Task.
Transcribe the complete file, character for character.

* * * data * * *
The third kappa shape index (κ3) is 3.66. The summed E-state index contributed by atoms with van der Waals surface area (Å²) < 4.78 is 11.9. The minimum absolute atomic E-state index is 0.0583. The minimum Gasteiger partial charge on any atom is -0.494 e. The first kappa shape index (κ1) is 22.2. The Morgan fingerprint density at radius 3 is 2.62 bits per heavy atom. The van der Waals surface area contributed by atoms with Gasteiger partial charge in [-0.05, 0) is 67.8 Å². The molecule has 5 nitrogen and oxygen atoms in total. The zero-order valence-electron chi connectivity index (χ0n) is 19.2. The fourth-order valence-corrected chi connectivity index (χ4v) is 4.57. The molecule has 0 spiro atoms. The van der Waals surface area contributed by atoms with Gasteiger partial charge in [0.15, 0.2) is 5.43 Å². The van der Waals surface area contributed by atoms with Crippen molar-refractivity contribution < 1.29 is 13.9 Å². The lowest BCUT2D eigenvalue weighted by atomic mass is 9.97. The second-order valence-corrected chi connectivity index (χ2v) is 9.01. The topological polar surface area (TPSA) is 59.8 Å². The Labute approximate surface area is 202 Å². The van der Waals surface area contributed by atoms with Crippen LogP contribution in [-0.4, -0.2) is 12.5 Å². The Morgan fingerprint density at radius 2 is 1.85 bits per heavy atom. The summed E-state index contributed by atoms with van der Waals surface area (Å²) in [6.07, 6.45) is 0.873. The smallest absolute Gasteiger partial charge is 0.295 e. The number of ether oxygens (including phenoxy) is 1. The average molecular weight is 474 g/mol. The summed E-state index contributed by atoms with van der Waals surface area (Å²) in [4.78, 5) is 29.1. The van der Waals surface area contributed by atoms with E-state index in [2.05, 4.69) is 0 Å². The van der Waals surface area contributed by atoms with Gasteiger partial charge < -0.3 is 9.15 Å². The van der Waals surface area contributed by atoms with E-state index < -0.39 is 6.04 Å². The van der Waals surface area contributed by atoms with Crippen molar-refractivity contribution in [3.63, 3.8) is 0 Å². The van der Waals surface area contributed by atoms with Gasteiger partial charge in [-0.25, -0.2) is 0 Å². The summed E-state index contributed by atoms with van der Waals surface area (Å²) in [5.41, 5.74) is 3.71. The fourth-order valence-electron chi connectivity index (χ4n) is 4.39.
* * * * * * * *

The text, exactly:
The third kappa shape index (κ3) is 3.66. The summed E-state index contributed by atoms with van der Waals surface area (Å²) < 4.78 is 11.9. The minimum absolute atomic E-state index is 0.0583. The minimum Gasteiger partial charge on any atom is -0.494 e. The first kappa shape index (κ1) is 22.2. The Morgan fingerprint density at radius 3 is 2.62 bits per heavy atom. The van der Waals surface area contributed by atoms with Gasteiger partial charge in [-0.05, 0) is 67.8 Å². The molecule has 5 nitrogen and oxygen atoms in total. The zero-order valence-electron chi connectivity index (χ0n) is 19.2. The fourth-order valence-corrected chi connectivity index (χ4v) is 4.57. The molecule has 0 spiro atoms. The van der Waals surface area contributed by atoms with Gasteiger partial charge in [0.15, 0.2) is 5.43 Å². The van der Waals surface area contributed by atoms with Crippen molar-refractivity contribution < 1.29 is 13.9 Å². The lowest BCUT2D eigenvalue weighted by atomic mass is 9.97. The second-order valence-corrected chi connectivity index (χ2v) is 9.01. The topological polar surface area (TPSA) is 59.8 Å². The Labute approximate surface area is 202 Å². The van der Waals surface area contributed by atoms with Crippen LogP contribution in [-0.4, -0.2) is 12.5 Å². The Morgan fingerprint density at radius 2 is 1.85 bits per heavy atom. The summed E-state index contributed by atoms with van der Waals surface area (Å²) in [6.07, 6.45) is 0.873. The smallest absolute Gasteiger partial charge is 0.295 e. The number of ether oxygens (including phenoxy) is 1. The average molecular weight is 474 g/mol. The summed E-state index contributed by atoms with van der Waals surface area (Å²) in [4.78, 5) is 29.1. The van der Waals surface area contributed by atoms with E-state index in [2.05, 4.69) is 0 Å². The van der Waals surface area contributed by atoms with Gasteiger partial charge < -0.3 is 9.15 Å². The van der Waals surface area contributed by atoms with E-state index < -0.39 is 6.04 Å². The van der Waals surface area contributed by atoms with Crippen molar-refractivity contribution in [3.63, 3.8) is 0 Å². The van der Waals surface area contributed by atoms with Gasteiger partial charge in [-0.25, -0.2) is 0 Å². The summed E-state index contributed by atoms with van der Waals surface area (Å²) in [5.41, 5.74) is 3.71. The fourth-order valence-electron chi connectivity index (χ4n) is 4.39.